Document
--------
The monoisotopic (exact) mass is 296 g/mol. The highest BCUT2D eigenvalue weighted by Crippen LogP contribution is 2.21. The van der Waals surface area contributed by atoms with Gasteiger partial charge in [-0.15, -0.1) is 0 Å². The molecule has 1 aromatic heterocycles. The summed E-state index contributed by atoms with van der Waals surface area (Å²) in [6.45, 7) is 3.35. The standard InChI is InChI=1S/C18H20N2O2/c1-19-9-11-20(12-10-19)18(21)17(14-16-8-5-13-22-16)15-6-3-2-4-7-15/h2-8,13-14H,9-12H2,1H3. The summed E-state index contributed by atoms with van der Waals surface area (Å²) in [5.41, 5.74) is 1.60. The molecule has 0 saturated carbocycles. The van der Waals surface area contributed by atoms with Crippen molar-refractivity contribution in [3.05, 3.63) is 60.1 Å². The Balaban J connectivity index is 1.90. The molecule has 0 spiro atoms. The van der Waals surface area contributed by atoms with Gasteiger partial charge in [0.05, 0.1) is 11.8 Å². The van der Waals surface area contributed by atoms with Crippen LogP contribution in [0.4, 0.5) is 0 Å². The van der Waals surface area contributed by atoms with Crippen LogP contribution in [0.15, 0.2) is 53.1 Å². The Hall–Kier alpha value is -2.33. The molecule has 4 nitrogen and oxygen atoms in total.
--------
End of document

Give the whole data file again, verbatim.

The monoisotopic (exact) mass is 296 g/mol. The highest BCUT2D eigenvalue weighted by Crippen LogP contribution is 2.21. The van der Waals surface area contributed by atoms with Gasteiger partial charge in [-0.15, -0.1) is 0 Å². The molecule has 1 aromatic heterocycles. The summed E-state index contributed by atoms with van der Waals surface area (Å²) in [6.45, 7) is 3.35. The standard InChI is InChI=1S/C18H20N2O2/c1-19-9-11-20(12-10-19)18(21)17(14-16-8-5-13-22-16)15-6-3-2-4-7-15/h2-8,13-14H,9-12H2,1H3. The summed E-state index contributed by atoms with van der Waals surface area (Å²) in [5.41, 5.74) is 1.60. The molecule has 0 saturated carbocycles. The van der Waals surface area contributed by atoms with Crippen molar-refractivity contribution in [3.05, 3.63) is 60.1 Å². The Balaban J connectivity index is 1.90. The molecule has 0 spiro atoms. The van der Waals surface area contributed by atoms with Gasteiger partial charge in [0.05, 0.1) is 11.8 Å². The van der Waals surface area contributed by atoms with Crippen LogP contribution in [0.4, 0.5) is 0 Å². The van der Waals surface area contributed by atoms with Crippen LogP contribution in [0.15, 0.2) is 53.1 Å². The Hall–Kier alpha value is -2.33. The molecule has 4 nitrogen and oxygen atoms in total.